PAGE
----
Today Don Wilde, former Intel engineer, and FLL robotics coach/judge, was here to show our students a different side of programming – the Arduino board.
Don talked about how programming has been invading almost every part of our lives, from cars (which house dozens of computers), and houses to businesses, and libraries. (This session was fittingly held in the library – and I mentioned how students today self-check in and check out their books with a scanner and software).
He also stressed the point of how engineers are needed to design robots, and for online stores, casinos and satellites to function. “Highly-paid work today, whether it is in entertainment or communication needs engineers and programmers, and you could be one of them,” he said.
Don then demonstrated one of the devices he had put together for this, using a off-the-shelf Arduino Uno board. He connected a series of light, touch and sound sensors to show how this plug-and-play device worked.
By way of comparison, he talked about the Lego NXT robot, itself a micro-controller, with which many students in both 5th and 6th grades are familiar. We have had a robotics program in the school for the past 6 years. Thanks to Don, I have become interested in introducing Arduino to my class. Perhaps someday, we will have programming as a regular class, rather than an add-on to the curriculum!
The ‘open’ classroom is often discussed as synonymous with online access. But I like to think of my class as being open in another way –bringing in professionals from the outside world.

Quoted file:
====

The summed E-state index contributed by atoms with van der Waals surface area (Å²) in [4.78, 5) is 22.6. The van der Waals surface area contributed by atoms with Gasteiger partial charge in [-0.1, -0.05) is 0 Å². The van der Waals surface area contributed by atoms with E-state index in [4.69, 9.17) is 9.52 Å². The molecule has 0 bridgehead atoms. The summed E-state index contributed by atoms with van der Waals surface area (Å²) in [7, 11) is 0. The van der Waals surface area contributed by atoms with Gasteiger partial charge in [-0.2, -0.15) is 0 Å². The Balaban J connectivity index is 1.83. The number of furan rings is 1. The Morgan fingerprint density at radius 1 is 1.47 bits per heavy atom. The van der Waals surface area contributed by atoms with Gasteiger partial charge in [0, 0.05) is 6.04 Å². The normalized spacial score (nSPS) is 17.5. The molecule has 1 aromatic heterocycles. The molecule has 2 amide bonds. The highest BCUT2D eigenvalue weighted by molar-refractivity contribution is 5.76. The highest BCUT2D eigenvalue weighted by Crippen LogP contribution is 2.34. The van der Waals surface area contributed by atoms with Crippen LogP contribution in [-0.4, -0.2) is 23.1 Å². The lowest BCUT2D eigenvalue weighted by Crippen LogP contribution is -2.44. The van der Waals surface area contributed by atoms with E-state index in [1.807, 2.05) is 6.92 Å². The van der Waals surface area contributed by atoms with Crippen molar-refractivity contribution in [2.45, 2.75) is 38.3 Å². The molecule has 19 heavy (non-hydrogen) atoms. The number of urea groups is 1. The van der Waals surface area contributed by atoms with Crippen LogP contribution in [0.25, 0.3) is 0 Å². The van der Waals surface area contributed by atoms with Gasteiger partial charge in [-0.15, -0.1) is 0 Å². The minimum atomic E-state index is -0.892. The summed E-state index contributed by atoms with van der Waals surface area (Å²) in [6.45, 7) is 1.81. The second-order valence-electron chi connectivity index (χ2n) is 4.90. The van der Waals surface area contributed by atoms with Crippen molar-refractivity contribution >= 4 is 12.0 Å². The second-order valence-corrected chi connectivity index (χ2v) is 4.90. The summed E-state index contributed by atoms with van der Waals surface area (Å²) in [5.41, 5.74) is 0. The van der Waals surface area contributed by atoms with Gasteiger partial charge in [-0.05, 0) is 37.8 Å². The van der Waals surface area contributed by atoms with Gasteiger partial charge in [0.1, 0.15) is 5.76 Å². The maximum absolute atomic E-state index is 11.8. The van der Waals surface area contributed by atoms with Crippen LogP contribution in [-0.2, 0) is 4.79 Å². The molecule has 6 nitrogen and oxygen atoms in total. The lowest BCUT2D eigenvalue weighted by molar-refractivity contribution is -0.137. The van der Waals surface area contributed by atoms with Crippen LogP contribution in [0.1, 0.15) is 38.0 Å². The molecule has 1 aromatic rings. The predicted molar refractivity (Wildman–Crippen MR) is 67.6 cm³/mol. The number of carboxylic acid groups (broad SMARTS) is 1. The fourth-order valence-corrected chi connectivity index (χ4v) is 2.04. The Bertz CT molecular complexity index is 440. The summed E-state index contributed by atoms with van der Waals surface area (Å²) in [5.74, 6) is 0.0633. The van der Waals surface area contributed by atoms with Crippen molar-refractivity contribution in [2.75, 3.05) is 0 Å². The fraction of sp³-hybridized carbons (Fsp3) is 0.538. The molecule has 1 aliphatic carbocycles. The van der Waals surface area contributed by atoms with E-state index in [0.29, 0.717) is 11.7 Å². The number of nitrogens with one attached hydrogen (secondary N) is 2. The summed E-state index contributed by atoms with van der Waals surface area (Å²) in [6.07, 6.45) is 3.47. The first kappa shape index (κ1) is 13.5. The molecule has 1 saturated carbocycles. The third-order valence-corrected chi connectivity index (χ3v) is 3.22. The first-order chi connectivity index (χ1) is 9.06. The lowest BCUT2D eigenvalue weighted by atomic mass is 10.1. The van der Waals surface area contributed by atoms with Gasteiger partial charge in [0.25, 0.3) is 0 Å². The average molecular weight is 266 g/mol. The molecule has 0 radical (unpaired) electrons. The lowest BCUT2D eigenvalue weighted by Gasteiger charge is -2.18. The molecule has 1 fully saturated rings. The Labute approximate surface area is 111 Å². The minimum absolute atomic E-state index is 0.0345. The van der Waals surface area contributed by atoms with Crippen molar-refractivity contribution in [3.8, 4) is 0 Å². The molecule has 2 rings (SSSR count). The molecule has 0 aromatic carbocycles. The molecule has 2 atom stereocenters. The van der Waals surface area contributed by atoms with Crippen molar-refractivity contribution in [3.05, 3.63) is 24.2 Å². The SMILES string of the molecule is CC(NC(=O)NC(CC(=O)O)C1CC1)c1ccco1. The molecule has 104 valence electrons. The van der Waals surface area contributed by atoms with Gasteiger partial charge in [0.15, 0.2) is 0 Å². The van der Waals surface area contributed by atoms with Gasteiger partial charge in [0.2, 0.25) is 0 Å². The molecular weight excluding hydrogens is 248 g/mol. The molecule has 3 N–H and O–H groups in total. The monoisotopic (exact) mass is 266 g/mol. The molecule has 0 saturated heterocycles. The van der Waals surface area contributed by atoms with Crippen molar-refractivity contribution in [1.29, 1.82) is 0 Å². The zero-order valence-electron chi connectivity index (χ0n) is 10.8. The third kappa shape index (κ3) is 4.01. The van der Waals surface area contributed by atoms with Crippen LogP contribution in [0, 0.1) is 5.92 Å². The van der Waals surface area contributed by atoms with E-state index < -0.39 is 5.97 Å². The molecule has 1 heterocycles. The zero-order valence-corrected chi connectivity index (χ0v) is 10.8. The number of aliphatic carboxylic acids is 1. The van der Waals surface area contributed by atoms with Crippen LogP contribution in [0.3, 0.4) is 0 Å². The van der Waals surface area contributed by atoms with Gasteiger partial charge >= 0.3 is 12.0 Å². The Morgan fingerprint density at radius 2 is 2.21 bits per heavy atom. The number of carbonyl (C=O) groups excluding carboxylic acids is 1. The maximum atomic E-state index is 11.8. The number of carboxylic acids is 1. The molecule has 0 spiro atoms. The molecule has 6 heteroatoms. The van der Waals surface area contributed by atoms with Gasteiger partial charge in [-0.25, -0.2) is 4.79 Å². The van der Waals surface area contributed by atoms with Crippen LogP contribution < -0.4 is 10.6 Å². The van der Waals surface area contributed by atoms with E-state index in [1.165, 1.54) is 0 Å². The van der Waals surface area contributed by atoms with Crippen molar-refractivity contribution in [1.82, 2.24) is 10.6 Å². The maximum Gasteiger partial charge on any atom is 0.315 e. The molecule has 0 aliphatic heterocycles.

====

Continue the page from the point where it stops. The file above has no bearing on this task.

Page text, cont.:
I’m particularly lucky, with two mentors who come in on a weekly basis to assist me in robotics: Don Wilde from Intel, and Bill Johnson from Scottsdale Community college. We have an open door policy, literally, in our school for getting experts like them.
I have been following Intel’s push to put science high on the agenda, especially for K-12 education. From former Intel Chairman Craig Barrett’s investment in talent and capital with the Basis charter schools, to its involvement in S-T-E-M-related work.
To get back to Don. Last evening, as this picture shows, he talked to them about programming, specifically the principle of DRY — ‘Don’t Repeat Yourself‘! He showed them how to use the My Block to create loops and variables. Serious stuff. Some would think this is way above the heads of a 4th or 5th grader. To which I counter, it’s about time we stopped dumbing down our content in our curricula –a la Basis. (I happen to tutor two children from Basis, so I know a thing or two about their tough grading standards and how they challenge students.)
To wrap up the class, I asked my students to surprise Don with a project I had thrown at them. I divvied them up into
two three teams and got them to build three complex bots: A Voice-controlled robot, a mini Rover, and a Spider. I left him to judge the best presentation on how they problem solved the build-out and programming.
If science education is lacking one thing, it is making it relevant to real world problem solving. More on this and the 3 bots in another post.